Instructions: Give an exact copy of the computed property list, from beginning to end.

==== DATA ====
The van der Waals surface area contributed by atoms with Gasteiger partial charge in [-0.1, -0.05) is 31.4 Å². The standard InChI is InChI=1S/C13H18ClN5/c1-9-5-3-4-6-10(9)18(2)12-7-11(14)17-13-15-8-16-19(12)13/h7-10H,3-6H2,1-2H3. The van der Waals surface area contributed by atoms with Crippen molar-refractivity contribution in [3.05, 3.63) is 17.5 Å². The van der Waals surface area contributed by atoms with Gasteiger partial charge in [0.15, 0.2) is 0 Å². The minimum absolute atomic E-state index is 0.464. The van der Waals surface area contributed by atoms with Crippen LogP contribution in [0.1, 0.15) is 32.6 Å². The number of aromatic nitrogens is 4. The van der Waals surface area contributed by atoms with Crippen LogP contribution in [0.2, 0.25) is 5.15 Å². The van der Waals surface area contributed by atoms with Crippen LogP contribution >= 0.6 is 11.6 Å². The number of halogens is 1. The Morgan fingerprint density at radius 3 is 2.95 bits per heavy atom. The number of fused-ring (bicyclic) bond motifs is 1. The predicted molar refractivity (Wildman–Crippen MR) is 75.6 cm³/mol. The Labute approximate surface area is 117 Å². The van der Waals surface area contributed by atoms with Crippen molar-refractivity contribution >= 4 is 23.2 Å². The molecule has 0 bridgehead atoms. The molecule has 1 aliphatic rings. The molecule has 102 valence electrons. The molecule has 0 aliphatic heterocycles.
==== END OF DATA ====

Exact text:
The van der Waals surface area contributed by atoms with Gasteiger partial charge in [-0.1, -0.05) is 31.4 Å². The standard InChI is InChI=1S/C13H18ClN5/c1-9-5-3-4-6-10(9)18(2)12-7-11(14)17-13-15-8-16-19(12)13/h7-10H,3-6H2,1-2H3. The van der Waals surface area contributed by atoms with Crippen molar-refractivity contribution in [3.05, 3.63) is 17.5 Å². The van der Waals surface area contributed by atoms with Gasteiger partial charge in [0.15, 0.2) is 0 Å². The minimum absolute atomic E-state index is 0.464. The van der Waals surface area contributed by atoms with Crippen LogP contribution in [0.1, 0.15) is 32.6 Å². The number of aromatic nitrogens is 4. The van der Waals surface area contributed by atoms with Crippen LogP contribution in [0.2, 0.25) is 5.15 Å². The van der Waals surface area contributed by atoms with Crippen LogP contribution >= 0.6 is 11.6 Å². The number of halogens is 1. The Morgan fingerprint density at radius 3 is 2.95 bits per heavy atom. The number of fused-ring (bicyclic) bond motifs is 1. The predicted molar refractivity (Wildman–Crippen MR) is 75.6 cm³/mol. The Labute approximate surface area is 117 Å². The van der Waals surface area contributed by atoms with Crippen molar-refractivity contribution >= 4 is 23.2 Å². The molecule has 0 bridgehead atoms. The molecule has 1 aliphatic rings. The molecule has 102 valence electrons. The molecule has 0 aliphatic heterocycles.